Are you talking to me?August 10, 2023
Hierarchy in interpretive writing
This Bank Holiday weekend I enjoyed a few days in Northumberland with the Heritage Hounds. Plenty of walking and the opportunity to revisit Lindisfarne Priory, which has been reinterpreted since I last visited. Of course my interpretive writing brain couldn’t fully switch off. I spotted something which got me thinking about the importance of layering, or creating a hierarchy, in interpretation. So I thought I’d share this with you.
What caught my eye was the introductory panel for the museum exhibition. (Much thanks to English Heritage btw for being so dog friendly, meaning the Heritage Hounds could visit too!). Striking in colour and design, it didn’t quite work as a piece of interpretive writing to meet the needs of different audiences. Want to know why?
The problem with the panel was partly its length. It was close to 200 words, if you include the instructional content at the end. Too long for an introduction. But the biggest issue was the lack of a hierarchy to suit different audiences. In my interpretive writing online courses I tell people to think about writing for:
- the streakers. They want to take in everything they really need to know from just the title, the first line or two and a good image
- the strollers. They will take a little longer, read a bit more of something if it captures their attention
- the studiers. They will read everything, top to bottom.
Depending on the circumstance of our visit, we can be any one of these at any time. On Sunday I was definitely in the streaker category, thanks to the Heritage Hounds who were more interested in finding the Priory cat outside! The content had been written as a chronology and not as a layered piece of interpretation. I then felt I had to read from top to bottom to get the full picture to start my visit, something I wasn’t able to do.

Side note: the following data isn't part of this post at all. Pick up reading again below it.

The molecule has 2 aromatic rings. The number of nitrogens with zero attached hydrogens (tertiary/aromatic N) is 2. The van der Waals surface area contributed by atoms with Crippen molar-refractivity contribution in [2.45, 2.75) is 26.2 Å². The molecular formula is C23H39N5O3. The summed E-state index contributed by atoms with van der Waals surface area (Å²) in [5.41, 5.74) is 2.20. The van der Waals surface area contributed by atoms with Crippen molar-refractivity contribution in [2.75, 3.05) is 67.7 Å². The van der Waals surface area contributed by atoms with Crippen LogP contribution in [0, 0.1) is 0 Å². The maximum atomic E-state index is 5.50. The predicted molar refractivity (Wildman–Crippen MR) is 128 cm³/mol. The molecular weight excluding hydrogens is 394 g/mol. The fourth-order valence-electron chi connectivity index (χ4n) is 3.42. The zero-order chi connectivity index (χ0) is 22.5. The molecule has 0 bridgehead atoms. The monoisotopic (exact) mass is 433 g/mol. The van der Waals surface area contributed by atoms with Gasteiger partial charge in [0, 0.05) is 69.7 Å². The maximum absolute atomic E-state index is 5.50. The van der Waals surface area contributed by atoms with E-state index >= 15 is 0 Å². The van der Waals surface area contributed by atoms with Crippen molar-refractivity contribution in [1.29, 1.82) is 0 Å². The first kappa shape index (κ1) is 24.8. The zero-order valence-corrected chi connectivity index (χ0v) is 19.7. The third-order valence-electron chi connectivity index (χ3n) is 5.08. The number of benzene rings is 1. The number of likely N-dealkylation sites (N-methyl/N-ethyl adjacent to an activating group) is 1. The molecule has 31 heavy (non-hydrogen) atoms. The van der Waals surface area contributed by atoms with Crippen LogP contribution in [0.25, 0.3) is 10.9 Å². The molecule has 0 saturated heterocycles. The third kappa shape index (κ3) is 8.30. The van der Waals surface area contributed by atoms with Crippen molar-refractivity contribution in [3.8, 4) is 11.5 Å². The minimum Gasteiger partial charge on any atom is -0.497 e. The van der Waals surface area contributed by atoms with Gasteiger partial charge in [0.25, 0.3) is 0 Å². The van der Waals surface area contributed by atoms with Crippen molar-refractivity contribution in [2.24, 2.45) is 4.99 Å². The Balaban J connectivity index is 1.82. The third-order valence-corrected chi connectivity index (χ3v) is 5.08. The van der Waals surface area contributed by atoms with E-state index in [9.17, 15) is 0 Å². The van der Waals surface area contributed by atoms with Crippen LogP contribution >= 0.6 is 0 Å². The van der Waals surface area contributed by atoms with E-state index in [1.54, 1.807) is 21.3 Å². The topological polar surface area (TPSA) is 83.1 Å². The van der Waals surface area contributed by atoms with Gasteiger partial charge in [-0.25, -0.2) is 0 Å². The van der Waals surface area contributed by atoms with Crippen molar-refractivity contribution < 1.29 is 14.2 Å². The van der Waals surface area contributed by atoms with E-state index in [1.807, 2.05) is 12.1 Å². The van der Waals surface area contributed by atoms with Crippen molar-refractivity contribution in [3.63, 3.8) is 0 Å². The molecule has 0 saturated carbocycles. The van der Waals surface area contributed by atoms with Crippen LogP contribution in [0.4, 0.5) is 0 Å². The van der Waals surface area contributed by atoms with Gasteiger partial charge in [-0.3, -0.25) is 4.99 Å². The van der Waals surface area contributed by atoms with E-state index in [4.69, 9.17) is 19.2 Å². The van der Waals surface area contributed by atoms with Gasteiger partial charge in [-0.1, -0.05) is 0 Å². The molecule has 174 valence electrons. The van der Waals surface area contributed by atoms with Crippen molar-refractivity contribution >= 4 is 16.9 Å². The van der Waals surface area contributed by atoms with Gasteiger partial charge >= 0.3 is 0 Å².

Crafting a hierarchy
Creating a hierarchy in interpretive writing is a tricky skill to master. It requires changing the way you would normally write, with a start, a middle and a conclusion or call to action. Instead you have to think about putting the ‘punch line’ first, delivering your message within the first few lines. Think of it like this:
What does the visitor really need to understand here to make sense of their visit? That’s your first sentence or paragraph.
What more might they want to know about this if their interest is engaged? Use your second paragraph to expand the story, adding more details.
Is there more to share that will contribute to our overarching message? This might form a third paragraph, or be captions to images.
(Left: Sculpture of St Cuthbert within the priory grounds)
Which one are you?
Think about any of your recent visits to heritage sites. Were you a streaker, stroller, or studier when you were there? Think about those experiences next time you are writing. And when you are editing your drafts, ask yourself ‘is this in the right layer?’.
If it helps you, consider that visitors spend on average just two seconds reading any given text. And studiers make up about 20% of the audience. That means that you need to make an impact quickly. And the majority are not going to read everything on the panel, no matter how finely crafted your words. So make it easy for your audience to find their own relevance and meaning in the stories you tell, by using a hierarchy when you write.
(Right: External interpretation at Lindisfarne Priory with more successful layering)